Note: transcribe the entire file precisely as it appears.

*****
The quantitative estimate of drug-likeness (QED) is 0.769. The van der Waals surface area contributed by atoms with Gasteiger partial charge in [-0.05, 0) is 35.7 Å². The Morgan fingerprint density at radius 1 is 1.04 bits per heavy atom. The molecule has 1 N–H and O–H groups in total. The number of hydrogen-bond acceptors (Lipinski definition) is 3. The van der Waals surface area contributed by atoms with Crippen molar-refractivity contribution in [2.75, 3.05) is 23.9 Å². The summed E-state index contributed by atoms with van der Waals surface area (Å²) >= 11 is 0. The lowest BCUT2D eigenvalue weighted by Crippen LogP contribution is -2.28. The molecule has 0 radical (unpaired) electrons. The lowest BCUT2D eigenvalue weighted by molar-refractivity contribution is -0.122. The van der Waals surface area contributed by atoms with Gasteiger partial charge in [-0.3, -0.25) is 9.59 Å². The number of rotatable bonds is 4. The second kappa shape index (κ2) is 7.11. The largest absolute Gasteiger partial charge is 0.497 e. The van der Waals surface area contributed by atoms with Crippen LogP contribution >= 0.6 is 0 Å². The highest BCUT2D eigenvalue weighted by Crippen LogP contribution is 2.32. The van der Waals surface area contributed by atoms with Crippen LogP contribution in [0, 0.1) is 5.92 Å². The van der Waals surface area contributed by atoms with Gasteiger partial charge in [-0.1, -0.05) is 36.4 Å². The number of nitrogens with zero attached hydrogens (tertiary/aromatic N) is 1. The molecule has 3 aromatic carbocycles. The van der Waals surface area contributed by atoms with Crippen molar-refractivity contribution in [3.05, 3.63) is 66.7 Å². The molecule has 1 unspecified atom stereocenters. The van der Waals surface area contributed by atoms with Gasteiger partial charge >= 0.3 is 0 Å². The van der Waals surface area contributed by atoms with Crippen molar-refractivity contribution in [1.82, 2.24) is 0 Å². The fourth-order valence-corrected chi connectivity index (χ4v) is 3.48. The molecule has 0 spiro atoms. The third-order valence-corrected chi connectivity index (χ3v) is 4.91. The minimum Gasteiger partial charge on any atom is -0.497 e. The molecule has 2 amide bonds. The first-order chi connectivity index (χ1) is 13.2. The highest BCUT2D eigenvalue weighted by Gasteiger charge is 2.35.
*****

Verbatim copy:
The quantitative estimate of drug-likeness (QED) is 0.769. The van der Waals surface area contributed by atoms with Gasteiger partial charge in [-0.05, 0) is 35.7 Å². The Morgan fingerprint density at radius 1 is 1.04 bits per heavy atom. The molecule has 1 N–H and O–H groups in total. The number of hydrogen-bond acceptors (Lipinski definition) is 3. The van der Waals surface area contributed by atoms with Crippen molar-refractivity contribution in [2.75, 3.05) is 23.9 Å². The summed E-state index contributed by atoms with van der Waals surface area (Å²) >= 11 is 0. The lowest BCUT2D eigenvalue weighted by Crippen LogP contribution is -2.28. The molecule has 0 radical (unpaired) electrons. The lowest BCUT2D eigenvalue weighted by molar-refractivity contribution is -0.122. The van der Waals surface area contributed by atoms with Gasteiger partial charge in [-0.3, -0.25) is 9.59 Å². The number of rotatable bonds is 4. The second kappa shape index (κ2) is 7.11. The largest absolute Gasteiger partial charge is 0.497 e. The van der Waals surface area contributed by atoms with Crippen LogP contribution >= 0.6 is 0 Å². The highest BCUT2D eigenvalue weighted by Crippen LogP contribution is 2.32. The van der Waals surface area contributed by atoms with Crippen LogP contribution in [0, 0.1) is 5.92 Å². The van der Waals surface area contributed by atoms with Gasteiger partial charge in [-0.1, -0.05) is 36.4 Å². The number of nitrogens with zero attached hydrogens (tertiary/aromatic N) is 1. The molecule has 3 aromatic carbocycles. The van der Waals surface area contributed by atoms with Crippen molar-refractivity contribution in [3.05, 3.63) is 66.7 Å². The molecule has 1 unspecified atom stereocenters. The van der Waals surface area contributed by atoms with Gasteiger partial charge >= 0.3 is 0 Å². The van der Waals surface area contributed by atoms with Crippen molar-refractivity contribution in [1.82, 2.24) is 0 Å². The fourth-order valence-corrected chi connectivity index (χ4v) is 3.48. The molecule has 0 spiro atoms. The third-order valence-corrected chi connectivity index (χ3v) is 4.91. The minimum Gasteiger partial charge on any atom is -0.497 e. The molecule has 2 amide bonds. The first-order chi connectivity index (χ1) is 13.2. The highest BCUT2D eigenvalue weighted by Gasteiger charge is 2.35.